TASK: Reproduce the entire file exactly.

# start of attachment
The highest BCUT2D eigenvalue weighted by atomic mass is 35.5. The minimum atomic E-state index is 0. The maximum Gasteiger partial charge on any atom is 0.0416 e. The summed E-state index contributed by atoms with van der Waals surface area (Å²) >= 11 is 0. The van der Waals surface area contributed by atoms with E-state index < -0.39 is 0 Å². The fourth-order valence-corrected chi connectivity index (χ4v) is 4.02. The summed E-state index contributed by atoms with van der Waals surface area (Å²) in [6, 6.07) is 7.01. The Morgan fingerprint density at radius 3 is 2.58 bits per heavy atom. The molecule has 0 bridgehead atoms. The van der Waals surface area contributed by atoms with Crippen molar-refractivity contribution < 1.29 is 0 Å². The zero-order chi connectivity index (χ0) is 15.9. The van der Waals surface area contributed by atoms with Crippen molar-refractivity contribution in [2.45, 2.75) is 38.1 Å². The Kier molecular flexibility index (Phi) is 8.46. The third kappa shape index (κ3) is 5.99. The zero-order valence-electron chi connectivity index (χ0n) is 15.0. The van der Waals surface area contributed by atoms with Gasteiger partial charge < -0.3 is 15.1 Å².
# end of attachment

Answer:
The highest BCUT2D eigenvalue weighted by atomic mass is 35.5. The minimum atomic E-state index is 0. The maximum Gasteiger partial charge on any atom is 0.0416 e. The summed E-state index contributed by atoms with van der Waals surface area (Å²) >= 11 is 0. The van der Waals surface area contributed by atoms with E-state index < -0.39 is 0 Å². The fourth-order valence-corrected chi connectivity index (χ4v) is 4.02. The summed E-state index contributed by atoms with van der Waals surface area (Å²) in [6, 6.07) is 7.01. The Morgan fingerprint density at radius 3 is 2.58 bits per heavy atom. The molecule has 0 bridgehead atoms. The van der Waals surface area contributed by atoms with Crippen molar-refractivity contribution < 1.29 is 0 Å². The zero-order chi connectivity index (χ0) is 15.9. The van der Waals surface area contributed by atoms with Crippen molar-refractivity contribution in [2.45, 2.75) is 38.1 Å². The Kier molecular flexibility index (Phi) is 8.46. The third kappa shape index (κ3) is 5.99. The zero-order valence-electron chi connectivity index (χ0n) is 15.0. The van der Waals surface area contributed by atoms with Gasteiger partial charge < -0.3 is 15.1 Å².